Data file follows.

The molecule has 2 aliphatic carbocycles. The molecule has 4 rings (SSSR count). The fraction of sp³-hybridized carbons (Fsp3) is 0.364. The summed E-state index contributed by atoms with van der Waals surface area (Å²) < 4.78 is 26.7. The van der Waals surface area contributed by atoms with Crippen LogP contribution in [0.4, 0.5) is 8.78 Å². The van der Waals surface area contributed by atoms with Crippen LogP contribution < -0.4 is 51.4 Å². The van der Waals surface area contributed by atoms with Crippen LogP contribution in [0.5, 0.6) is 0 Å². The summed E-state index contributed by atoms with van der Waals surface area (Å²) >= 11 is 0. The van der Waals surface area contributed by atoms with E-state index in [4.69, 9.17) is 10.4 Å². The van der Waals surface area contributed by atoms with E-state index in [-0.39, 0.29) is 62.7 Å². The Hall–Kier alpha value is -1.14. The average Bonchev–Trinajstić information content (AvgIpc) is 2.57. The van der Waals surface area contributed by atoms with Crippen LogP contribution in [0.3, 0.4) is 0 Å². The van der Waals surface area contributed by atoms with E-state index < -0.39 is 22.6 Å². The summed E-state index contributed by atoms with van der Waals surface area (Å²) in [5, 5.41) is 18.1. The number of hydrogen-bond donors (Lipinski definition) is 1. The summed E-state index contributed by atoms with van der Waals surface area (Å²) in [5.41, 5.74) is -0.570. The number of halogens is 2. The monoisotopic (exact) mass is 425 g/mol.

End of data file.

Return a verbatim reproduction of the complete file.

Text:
The molecule has 2 aliphatic carbocycles. The molecule has 4 rings (SSSR count). The fraction of sp³-hybridized carbons (Fsp3) is 0.364. The summed E-state index contributed by atoms with van der Waals surface area (Å²) < 4.78 is 26.7. The van der Waals surface area contributed by atoms with Crippen LogP contribution in [0.4, 0.5) is 8.78 Å². The van der Waals surface area contributed by atoms with Crippen LogP contribution < -0.4 is 51.4 Å². The van der Waals surface area contributed by atoms with Crippen LogP contribution in [0.5, 0.6) is 0 Å². The summed E-state index contributed by atoms with van der Waals surface area (Å²) >= 11 is 0. The van der Waals surface area contributed by atoms with E-state index in [4.69, 9.17) is 10.4 Å². The van der Waals surface area contributed by atoms with E-state index in [-0.39, 0.29) is 62.7 Å². The Hall–Kier alpha value is -1.14. The average Bonchev–Trinajstić information content (AvgIpc) is 2.57. The van der Waals surface area contributed by atoms with Crippen LogP contribution in [0.3, 0.4) is 0 Å². The van der Waals surface area contributed by atoms with E-state index < -0.39 is 22.6 Å². The summed E-state index contributed by atoms with van der Waals surface area (Å²) in [5, 5.41) is 18.1. The number of hydrogen-bond donors (Lipinski definition) is 1. The summed E-state index contributed by atoms with van der Waals surface area (Å²) in [5.41, 5.74) is -0.570. The number of halogens is 2. The monoisotopic (exact) mass is 425 g/mol.